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July 25, 2021

Professional Tool Reviews for Pros


Fastcap Miter Saw Dust Hood Review

No Dust

The Fastcap Miter Saw Dust Hood is one of the products that—as soon as you see it—you realize, “I need that!” My studio is in the living room of my house. Therefore, I’m constantly battling to contain sawdust. No other tool I own creates more sawdust than my miter saw. The Fastcap Miter Saw Sawdust Hood surrounds your miter saw with a tent to contain the dust.


Fastcap Miter Saw Dust Hood Build Quality

As soon as I opened the box and touched the material, I instantly knew this was a quality product. I have helped put together many tents and canopies that ranged in quality from low to very high end. If the Fastcap Miter Saw Dust Hood were a tent, it would be just shy of the top-of-the-line commercial rental tents. It is exceptionally well-made, and I expect it to last for years unless you abuse it. I also love the clear panel on the top which lets in light for better visibility.

Miter Saw Dust Hood

Assembling the Sawdust Hood 

The Fastcap Miter Saw Dust Hood came almost fully assembled. The sawdust hood ships folded in half to save storage space. After just a few minutes of assembly, it was ready to use. The dust hood has two large pins that drop into the accessory holes on the back of most miter saws.

Other dust hoods can attach to the miter saw stand while leaving the accessory holes free. There are different ways to clamp material and stops to the miter saw without using the accessory holes, however, the benefits of this sawdust hood are worth the tradeoffs. 

miter saw sawdust hood accessory
Dust hood attaching via the miter saw accessory holes

A Flaw in the Design?

In the assembly stage, I quickly identified a potential flaw with the design. The front cover flips out of the way when not needed. Velcro holds it on the sides. Nothing holds it at the bottom front edge by the fence, however. Fortunately, a large binder clip from the office supply store provides a simple solution.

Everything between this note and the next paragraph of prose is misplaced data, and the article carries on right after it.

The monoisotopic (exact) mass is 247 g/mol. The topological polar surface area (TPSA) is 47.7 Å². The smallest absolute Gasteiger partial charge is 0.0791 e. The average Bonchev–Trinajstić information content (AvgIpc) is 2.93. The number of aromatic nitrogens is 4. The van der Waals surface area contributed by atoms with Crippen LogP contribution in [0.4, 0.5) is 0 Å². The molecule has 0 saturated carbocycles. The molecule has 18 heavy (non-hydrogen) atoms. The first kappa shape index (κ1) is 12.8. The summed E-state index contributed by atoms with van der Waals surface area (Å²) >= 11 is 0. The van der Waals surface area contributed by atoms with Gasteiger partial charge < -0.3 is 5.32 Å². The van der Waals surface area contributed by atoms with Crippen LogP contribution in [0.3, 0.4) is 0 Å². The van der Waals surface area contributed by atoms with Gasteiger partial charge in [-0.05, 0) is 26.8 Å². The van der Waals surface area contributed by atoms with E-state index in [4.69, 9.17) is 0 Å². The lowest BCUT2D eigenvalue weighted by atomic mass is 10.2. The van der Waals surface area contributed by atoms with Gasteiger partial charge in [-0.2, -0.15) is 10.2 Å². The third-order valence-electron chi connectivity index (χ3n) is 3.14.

I gathered up the fabric on each side and used the binder clips as clamps to hold the cloth together. This keeps the dust from leaking out of the front. If you are not using binder clips as cheap spring clamps in your shop, you should be!

Where Does the Dust Go?

Once assembled, Fastcap directs you to put a box under the saw stand. You use the leftover material to form a slide to direct the sawdust into the box. Some of the competitor dust hoods are closed on the bottom. They have a 4-inch duct for dust collectors that the sawdust is supposed to fall or get sucked into. 

The Fastcap Miter Saw Dust Hood is open on the bottom to allow the dust to fall into the box. I wish there were more material to work with here. If so, I might rig up my own connection to my shop vac out the bottom. As for the Fastcap method vs the method some of the other companies are using, I cannot say which approach is better. I simply haven’t tested the other solutions. The Fastcap did work quite well—certainly easier than emptying a shop vac!

Dust capture
Miter saw dust in the Fastcap Miter Saw Dust Hood
Fastcap Miter Saw Dust Hood
Dust sliding down the back into a box ready for you to empty

Will it Go Against a Wall?